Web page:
J.B. Watson defined learning as a sequence of stimulus and response actions in observable cause and effect relationships (Learning Theories). It was Watson who coined the term “behaviorism”. In effect, behaviorism advocates that environment induces behavior in both humans and animals. This is best demonstrated by Pavlov’s (1849-1936) famous experiment with a dog. The stimulus and response items of Pavlov’s experiments are: Food (unconditioned natural stimulus), Salivation (unconditioned natural response), Bell (conditioned stimulus) and Salivation on hearing the Bell (conditioned response). Thus, naturally seeing food induced stimulus previous to conditioning. Upon regular conditioning the natural unconditioned response (salivation) became conditioned to a conditioned stimulus (ringing of the bell) even without the unconditioned natural stimulus (food). This is known as classical conditioning. (Brenda Mergel, Instructional Design & Learning Theory, updated 2001). According to Edward Thorndike (1874-1949) there are three laws that govern learning in animals, including humans. All the laws are set in their revised form as Thorndike later updated them.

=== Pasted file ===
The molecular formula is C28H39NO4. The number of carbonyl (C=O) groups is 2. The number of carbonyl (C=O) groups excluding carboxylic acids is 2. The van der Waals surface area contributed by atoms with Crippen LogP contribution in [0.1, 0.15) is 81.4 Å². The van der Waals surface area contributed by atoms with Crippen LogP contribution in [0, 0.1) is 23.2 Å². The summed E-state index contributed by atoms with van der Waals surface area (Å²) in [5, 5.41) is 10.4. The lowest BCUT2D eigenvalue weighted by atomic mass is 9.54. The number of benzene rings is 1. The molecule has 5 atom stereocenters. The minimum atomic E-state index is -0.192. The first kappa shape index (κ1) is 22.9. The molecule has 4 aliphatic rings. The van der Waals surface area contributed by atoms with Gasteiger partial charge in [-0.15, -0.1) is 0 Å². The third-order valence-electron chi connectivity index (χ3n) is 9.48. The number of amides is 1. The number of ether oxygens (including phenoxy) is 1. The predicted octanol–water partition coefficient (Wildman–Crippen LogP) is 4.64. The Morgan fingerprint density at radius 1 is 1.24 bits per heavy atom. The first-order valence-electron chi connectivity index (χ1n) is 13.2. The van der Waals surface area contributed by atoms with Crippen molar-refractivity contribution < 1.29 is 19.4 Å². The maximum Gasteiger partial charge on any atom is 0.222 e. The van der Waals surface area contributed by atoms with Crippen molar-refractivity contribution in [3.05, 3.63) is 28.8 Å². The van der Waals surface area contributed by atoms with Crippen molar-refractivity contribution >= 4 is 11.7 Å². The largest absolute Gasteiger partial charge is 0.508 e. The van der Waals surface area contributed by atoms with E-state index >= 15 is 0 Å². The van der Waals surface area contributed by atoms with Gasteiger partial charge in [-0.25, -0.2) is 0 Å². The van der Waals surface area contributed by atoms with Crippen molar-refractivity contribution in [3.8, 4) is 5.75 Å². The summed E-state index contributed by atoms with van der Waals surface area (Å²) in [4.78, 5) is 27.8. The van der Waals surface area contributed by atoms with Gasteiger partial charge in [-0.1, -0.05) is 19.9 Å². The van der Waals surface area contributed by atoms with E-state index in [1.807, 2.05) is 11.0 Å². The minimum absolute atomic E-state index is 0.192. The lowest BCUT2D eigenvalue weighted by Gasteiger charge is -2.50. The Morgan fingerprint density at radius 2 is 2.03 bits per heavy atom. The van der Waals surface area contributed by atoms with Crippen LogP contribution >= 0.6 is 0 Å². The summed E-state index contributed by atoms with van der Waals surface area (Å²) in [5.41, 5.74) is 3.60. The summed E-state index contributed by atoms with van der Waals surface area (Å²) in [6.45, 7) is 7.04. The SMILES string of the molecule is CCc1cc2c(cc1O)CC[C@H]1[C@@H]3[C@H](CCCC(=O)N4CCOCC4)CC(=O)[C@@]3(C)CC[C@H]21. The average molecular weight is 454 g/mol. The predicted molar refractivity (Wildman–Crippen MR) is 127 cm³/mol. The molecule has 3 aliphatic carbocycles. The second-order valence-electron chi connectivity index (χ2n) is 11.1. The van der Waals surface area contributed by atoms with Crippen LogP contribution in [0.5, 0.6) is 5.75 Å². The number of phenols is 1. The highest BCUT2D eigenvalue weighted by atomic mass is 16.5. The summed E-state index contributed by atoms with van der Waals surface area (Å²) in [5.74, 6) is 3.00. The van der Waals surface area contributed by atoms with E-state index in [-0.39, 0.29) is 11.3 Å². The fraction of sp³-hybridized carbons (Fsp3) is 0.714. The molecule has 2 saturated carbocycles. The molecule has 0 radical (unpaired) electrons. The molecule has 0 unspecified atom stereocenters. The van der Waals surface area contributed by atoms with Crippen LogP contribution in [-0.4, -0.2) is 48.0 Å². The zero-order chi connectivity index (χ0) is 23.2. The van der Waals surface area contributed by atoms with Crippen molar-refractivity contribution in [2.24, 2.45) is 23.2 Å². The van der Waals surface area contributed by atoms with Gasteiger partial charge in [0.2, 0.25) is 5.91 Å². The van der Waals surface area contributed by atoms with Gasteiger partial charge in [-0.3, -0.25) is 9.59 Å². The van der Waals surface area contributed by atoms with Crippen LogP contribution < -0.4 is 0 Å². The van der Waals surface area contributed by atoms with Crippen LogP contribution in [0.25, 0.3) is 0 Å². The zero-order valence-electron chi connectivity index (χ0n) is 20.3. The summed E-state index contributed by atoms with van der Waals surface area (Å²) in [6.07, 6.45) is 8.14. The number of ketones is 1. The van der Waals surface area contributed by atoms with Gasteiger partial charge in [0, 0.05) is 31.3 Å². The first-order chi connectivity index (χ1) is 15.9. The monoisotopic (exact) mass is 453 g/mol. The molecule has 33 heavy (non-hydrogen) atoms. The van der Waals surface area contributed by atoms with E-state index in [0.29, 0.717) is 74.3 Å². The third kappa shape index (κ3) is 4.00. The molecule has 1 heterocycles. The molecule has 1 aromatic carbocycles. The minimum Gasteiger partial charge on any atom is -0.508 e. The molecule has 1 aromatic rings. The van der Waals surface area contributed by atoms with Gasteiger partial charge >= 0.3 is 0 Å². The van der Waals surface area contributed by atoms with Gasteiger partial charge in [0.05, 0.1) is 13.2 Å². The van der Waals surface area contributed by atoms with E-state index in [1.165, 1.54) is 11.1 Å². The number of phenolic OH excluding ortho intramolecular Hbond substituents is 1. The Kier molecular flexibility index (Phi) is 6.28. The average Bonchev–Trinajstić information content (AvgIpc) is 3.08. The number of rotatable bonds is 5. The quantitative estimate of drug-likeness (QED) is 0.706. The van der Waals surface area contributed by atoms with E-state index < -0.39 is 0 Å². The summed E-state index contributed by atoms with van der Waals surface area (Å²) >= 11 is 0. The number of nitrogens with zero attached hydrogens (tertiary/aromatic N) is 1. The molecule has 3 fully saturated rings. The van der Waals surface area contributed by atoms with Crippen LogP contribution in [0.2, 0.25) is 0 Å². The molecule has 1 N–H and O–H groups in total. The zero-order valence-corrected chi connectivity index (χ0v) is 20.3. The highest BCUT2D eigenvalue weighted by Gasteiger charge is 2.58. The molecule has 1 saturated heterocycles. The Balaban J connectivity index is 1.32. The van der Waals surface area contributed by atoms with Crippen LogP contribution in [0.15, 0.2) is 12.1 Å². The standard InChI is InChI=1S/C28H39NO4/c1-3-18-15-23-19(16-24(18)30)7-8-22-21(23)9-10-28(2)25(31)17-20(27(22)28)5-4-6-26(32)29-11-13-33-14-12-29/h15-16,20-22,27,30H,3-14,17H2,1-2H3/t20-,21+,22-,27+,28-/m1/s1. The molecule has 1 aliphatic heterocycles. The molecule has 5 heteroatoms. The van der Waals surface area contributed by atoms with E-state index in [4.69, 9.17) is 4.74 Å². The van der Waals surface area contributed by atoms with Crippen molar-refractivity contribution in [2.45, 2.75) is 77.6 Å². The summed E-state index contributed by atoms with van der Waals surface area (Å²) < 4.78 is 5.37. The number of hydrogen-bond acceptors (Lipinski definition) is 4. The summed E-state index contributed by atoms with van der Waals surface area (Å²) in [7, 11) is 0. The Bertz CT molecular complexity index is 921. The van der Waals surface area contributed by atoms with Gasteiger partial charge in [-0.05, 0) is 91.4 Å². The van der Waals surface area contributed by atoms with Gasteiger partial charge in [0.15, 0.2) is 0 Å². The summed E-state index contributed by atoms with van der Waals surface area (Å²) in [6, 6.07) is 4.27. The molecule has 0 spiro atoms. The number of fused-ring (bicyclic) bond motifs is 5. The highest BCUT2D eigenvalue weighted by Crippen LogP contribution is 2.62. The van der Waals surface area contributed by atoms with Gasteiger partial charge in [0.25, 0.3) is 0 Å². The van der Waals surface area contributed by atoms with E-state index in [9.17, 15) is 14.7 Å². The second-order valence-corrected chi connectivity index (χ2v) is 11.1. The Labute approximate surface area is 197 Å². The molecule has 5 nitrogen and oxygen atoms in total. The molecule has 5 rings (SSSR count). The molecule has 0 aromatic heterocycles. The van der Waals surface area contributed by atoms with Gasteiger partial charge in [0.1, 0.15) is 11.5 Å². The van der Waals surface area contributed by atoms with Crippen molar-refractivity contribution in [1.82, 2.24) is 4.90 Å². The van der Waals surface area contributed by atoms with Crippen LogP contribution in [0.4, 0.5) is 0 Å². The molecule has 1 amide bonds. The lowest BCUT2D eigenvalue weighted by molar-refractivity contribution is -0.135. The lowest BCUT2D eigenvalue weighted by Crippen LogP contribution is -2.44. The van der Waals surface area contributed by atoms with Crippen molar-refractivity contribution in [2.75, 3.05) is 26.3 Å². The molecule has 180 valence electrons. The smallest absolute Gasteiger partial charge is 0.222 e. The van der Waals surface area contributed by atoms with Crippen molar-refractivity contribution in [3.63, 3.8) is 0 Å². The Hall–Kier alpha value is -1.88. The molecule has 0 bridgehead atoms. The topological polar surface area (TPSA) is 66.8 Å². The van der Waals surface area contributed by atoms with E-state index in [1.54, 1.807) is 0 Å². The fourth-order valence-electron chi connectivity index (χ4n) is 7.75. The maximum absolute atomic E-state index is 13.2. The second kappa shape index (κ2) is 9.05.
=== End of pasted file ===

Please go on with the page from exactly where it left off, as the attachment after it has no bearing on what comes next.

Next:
The law of effect – When a connection between stimulus and response is positively or negatively rewarded a certain associative bond is formed in the brain.
The law of exercise – When the cause and effect of stimulus and response is frequently exercised the associative bond is strengthened. Nevertheless, Thorndike later revised this law to include feedback without which the strengthening may be weak.